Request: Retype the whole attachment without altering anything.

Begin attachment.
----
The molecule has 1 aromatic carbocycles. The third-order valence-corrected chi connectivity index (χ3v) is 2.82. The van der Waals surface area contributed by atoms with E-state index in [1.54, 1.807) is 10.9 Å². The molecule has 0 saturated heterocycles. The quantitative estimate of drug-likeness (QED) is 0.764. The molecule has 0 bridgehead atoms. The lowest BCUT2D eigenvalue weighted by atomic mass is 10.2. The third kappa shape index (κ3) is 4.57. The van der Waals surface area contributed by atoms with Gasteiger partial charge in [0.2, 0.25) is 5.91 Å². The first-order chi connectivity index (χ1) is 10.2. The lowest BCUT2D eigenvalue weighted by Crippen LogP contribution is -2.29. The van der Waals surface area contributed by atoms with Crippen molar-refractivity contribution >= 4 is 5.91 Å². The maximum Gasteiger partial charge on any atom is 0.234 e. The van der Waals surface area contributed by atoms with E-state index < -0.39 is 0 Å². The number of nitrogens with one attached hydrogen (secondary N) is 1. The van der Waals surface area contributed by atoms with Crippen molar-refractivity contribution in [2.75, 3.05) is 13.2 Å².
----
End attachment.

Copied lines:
The molecule has 1 aromatic carbocycles. The third-order valence-corrected chi connectivity index (χ3v) is 2.82. The van der Waals surface area contributed by atoms with E-state index in [1.54, 1.807) is 10.9 Å². The molecule has 0 saturated heterocycles. The quantitative estimate of drug-likeness (QED) is 0.764. The molecule has 0 bridgehead atoms. The lowest BCUT2D eigenvalue weighted by atomic mass is 10.2. The third kappa shape index (κ3) is 4.57. The van der Waals surface area contributed by atoms with Gasteiger partial charge in [0.2, 0.25) is 5.91 Å². The first-order chi connectivity index (χ1) is 10.2. The lowest BCUT2D eigenvalue weighted by Crippen LogP contribution is -2.29. The van der Waals surface area contributed by atoms with Crippen molar-refractivity contribution >= 4 is 5.91 Å². The maximum Gasteiger partial charge on any atom is 0.234 e. The van der Waals surface area contributed by atoms with E-state index < -0.39 is 0 Å². The number of nitrogens with one attached hydrogen (secondary N) is 1. The van der Waals surface area contributed by atoms with Crippen molar-refractivity contribution in [2.75, 3.05) is 13.2 Å².